The Sign function does exactly what you would expect - it tells you if a number is negative or positive (zero goes with positive).

The function looks at Value_1, and returns 1 if it is zero or higher, or -1 if it is less than zero.

Here we will look at how the Sign function can be used with the N variable to test for direction. The N node returns the surface normal (imagine it as an arrow pointing straight up from the surface of the model) as a vector - three numbers, one for X (left to right), one for Y (top to bottom) and one for Z (back to front), with each number ranging smoothly from -1 to +1.

Fig 1: Discovering direction with Sign

On Figure 1 we are testing for parts of the torus that are facing towards the right of the scene. For X, right is positive, so we need to test for the X direction only (For Y, up is positive and for Z towards the front of the scene is positive). If you plug the N node directly into a normal maths node, the three values are averaged out. This means that +1 will be in the front, top, right position and -1 in the back, bottom, left.

Remember, what shows as black here is actually -1. If you plan to use the output from the Sign function to control a Blender node, that doesn't matter, as the Blender node clamps its controls, treating all negative numbers as zero, but if you are going to use this function as part of a larger calculation you will need to take that into account.

Fig 2: Shader Network for figure one

Figure 2 shows our shader tree. First, we need to strip out Y and Z from the N node, by setting them to zero. The output of the N node will now only contain the X value, running from -.333 to +.333 when it is plugged into a maths node. Next, we plug the output of our N node into the Sign function. As far as Sign is concerned, +1 and +.0001 produce the same result: 1. On the main preview we see the results.

Fig 3: Reversed direction

Figure three shows the opposite test. This time, any part of the torus that faces left will show as +1, and anything pointing right as -1. Figure 4 shows how we have achieved that result.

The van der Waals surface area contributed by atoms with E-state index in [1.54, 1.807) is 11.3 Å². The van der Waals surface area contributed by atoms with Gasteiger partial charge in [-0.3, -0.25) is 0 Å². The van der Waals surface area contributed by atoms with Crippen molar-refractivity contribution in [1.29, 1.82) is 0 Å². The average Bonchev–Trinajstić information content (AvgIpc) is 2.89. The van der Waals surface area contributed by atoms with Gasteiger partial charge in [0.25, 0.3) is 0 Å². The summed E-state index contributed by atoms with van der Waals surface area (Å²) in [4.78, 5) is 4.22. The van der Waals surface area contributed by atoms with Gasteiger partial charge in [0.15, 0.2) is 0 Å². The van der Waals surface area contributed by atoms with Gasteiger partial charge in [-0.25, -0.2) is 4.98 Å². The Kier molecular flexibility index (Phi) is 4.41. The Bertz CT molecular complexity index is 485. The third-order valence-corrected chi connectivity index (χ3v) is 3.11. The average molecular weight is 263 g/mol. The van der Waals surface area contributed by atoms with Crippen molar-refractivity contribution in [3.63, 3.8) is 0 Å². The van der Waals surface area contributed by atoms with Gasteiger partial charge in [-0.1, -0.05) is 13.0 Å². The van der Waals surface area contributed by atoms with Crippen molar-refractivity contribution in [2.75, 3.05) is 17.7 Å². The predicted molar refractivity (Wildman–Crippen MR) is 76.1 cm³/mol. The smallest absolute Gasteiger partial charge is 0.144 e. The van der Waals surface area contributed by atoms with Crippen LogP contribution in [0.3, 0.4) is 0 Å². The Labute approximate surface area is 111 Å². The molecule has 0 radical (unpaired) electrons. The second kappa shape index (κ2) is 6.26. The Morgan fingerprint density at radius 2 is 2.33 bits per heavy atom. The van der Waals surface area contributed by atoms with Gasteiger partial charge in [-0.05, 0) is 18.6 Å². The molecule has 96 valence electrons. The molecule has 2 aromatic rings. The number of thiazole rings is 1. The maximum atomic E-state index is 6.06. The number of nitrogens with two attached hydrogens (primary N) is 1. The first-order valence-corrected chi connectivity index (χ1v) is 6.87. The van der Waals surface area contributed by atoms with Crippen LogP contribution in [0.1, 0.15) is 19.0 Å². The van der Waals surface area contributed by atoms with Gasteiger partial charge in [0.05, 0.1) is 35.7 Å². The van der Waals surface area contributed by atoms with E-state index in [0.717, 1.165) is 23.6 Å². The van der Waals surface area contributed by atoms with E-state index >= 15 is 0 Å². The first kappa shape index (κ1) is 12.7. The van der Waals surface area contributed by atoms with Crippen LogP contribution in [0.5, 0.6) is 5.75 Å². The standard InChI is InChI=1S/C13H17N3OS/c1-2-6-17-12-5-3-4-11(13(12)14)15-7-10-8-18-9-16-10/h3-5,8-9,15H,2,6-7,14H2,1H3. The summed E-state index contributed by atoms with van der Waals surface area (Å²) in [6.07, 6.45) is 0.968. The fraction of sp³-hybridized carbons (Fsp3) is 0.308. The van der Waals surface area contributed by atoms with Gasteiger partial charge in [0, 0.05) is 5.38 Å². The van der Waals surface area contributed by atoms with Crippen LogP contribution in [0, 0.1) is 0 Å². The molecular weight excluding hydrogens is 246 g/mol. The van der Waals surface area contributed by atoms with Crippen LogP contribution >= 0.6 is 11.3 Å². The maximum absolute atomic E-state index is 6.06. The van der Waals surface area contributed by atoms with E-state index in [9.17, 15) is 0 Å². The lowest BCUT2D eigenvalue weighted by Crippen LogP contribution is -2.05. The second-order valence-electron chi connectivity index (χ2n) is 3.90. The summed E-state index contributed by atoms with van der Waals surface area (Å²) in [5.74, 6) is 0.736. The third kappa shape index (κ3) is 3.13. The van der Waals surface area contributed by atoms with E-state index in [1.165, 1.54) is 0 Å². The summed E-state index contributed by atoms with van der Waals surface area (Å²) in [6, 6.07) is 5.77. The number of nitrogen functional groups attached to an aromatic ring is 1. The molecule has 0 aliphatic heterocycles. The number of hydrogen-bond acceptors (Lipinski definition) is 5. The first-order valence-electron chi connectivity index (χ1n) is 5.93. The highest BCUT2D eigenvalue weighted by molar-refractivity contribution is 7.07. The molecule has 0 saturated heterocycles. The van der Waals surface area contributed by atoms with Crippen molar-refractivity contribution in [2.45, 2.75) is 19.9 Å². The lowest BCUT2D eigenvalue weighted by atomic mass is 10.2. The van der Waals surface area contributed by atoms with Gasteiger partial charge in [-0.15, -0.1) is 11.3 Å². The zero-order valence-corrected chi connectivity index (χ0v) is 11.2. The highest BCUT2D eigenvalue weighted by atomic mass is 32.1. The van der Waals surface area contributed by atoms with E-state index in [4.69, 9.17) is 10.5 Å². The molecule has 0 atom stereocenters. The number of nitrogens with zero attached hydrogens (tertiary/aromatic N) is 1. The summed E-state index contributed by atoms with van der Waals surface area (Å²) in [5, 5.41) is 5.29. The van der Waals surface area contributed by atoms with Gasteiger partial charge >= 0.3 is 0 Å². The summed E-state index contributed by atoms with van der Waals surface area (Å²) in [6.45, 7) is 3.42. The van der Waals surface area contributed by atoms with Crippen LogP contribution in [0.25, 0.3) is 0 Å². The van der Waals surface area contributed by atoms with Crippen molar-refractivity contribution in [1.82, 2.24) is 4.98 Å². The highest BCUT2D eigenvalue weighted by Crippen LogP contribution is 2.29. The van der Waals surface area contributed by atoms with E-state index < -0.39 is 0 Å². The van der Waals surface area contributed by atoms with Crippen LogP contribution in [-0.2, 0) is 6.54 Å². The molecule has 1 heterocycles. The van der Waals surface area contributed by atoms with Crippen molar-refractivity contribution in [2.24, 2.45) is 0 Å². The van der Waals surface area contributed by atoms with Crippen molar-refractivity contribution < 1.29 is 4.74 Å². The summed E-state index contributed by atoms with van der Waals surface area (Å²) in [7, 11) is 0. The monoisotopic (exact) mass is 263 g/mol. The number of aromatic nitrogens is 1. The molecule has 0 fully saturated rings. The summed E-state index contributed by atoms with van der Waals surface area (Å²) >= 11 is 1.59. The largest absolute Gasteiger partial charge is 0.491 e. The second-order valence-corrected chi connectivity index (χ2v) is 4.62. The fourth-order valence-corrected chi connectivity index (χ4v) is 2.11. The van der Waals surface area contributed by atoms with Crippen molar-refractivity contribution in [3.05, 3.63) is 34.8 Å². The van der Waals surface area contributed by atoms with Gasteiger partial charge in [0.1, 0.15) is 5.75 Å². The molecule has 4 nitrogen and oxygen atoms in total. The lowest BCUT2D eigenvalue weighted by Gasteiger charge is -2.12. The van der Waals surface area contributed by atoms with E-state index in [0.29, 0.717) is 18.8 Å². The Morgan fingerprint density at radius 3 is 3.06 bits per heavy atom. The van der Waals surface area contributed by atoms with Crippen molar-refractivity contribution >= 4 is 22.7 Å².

Fig 4: Shader Network for figure three

To invert the result of the Sign node, so that positive numbers produce -1, and negative or zero produce 1 we need to change Value_1 of the Sign function to any negative number. This will multiply our input by that negative number, swapping the sign (negative * negative = positive and negative * positive = negative, zero remains zero).

Figure 4 shows this. Here our input is multiplied by -0.1 by Value_1 and then the sign is tested. It doesn't matter how big or small you make your multiplier - the result of the sign function is always either -1 or +1.

You can further refine this test with some simple maths. If you want less of the torus to test positive, put a subtract function between the N node and the Sign function. Subtract a number between 0 and .333 to reduce the area that tests positive - the higher your number, the less will test positive. To increase the area that tests positive, use a add function instead.

Fig 5: Wavy Test

Figure 5 takes this one step further. Here I have subtracted 0.3 from the test, to decrease the area that tests positive. I have also plugged a cloud node into Value_2 of the Subtract function, to give us the wavy edge to the results. Figure 6 shows the settings I have used for this particular render.

Fig 6: Shader Tree for figure five.